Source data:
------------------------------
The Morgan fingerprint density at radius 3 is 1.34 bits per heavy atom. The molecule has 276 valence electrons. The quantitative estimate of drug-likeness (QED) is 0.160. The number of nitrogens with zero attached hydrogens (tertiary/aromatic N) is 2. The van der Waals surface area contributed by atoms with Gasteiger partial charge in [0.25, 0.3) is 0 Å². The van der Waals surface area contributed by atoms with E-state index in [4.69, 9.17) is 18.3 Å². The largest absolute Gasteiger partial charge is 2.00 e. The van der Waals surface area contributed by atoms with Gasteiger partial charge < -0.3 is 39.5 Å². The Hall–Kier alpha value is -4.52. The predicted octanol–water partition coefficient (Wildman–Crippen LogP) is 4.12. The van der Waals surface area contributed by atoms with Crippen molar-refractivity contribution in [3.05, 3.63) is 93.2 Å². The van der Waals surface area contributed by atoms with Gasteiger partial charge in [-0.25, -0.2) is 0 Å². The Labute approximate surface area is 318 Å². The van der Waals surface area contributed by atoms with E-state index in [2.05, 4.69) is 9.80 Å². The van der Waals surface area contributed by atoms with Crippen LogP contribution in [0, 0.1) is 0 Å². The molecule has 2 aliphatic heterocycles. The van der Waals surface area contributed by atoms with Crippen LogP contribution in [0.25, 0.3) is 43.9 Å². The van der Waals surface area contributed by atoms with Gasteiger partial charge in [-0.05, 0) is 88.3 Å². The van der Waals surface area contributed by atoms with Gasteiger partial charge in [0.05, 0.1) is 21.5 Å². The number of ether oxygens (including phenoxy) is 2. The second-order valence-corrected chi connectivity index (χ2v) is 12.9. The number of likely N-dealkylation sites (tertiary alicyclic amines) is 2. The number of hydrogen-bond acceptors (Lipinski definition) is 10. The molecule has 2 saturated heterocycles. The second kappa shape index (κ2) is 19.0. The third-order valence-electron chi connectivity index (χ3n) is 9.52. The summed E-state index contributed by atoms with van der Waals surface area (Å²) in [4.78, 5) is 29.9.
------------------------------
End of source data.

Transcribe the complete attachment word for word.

The Morgan fingerprint density at radius 3 is 1.34 bits per heavy atom. The molecule has 276 valence electrons. The quantitative estimate of drug-likeness (QED) is 0.160. The number of nitrogens with zero attached hydrogens (tertiary/aromatic N) is 2. The van der Waals surface area contributed by atoms with Gasteiger partial charge in [0.25, 0.3) is 0 Å². The van der Waals surface area contributed by atoms with E-state index in [4.69, 9.17) is 18.3 Å². The largest absolute Gasteiger partial charge is 2.00 e. The van der Waals surface area contributed by atoms with Gasteiger partial charge < -0.3 is 39.5 Å². The Hall–Kier alpha value is -4.52. The predicted octanol–water partition coefficient (Wildman–Crippen LogP) is 4.12. The van der Waals surface area contributed by atoms with Crippen molar-refractivity contribution in [3.05, 3.63) is 93.2 Å². The van der Waals surface area contributed by atoms with Gasteiger partial charge in [-0.25, -0.2) is 0 Å². The Labute approximate surface area is 318 Å². The van der Waals surface area contributed by atoms with E-state index in [2.05, 4.69) is 9.80 Å². The van der Waals surface area contributed by atoms with Crippen LogP contribution in [0, 0.1) is 0 Å². The molecule has 2 aliphatic heterocycles. The van der Waals surface area contributed by atoms with Crippen LogP contribution in [0.25, 0.3) is 43.9 Å². The van der Waals surface area contributed by atoms with Gasteiger partial charge in [-0.05, 0) is 88.3 Å². The van der Waals surface area contributed by atoms with Gasteiger partial charge in [0.05, 0.1) is 21.5 Å². The number of ether oxygens (including phenoxy) is 2. The second-order valence-corrected chi connectivity index (χ2v) is 12.9. The number of likely N-dealkylation sites (tertiary alicyclic amines) is 2. The number of hydrogen-bond acceptors (Lipinski definition) is 10. The molecule has 2 saturated heterocycles. The second kappa shape index (κ2) is 19.0. The third-order valence-electron chi connectivity index (χ3n) is 9.52. The summed E-state index contributed by atoms with van der Waals surface area (Å²) in [4.78, 5) is 29.9.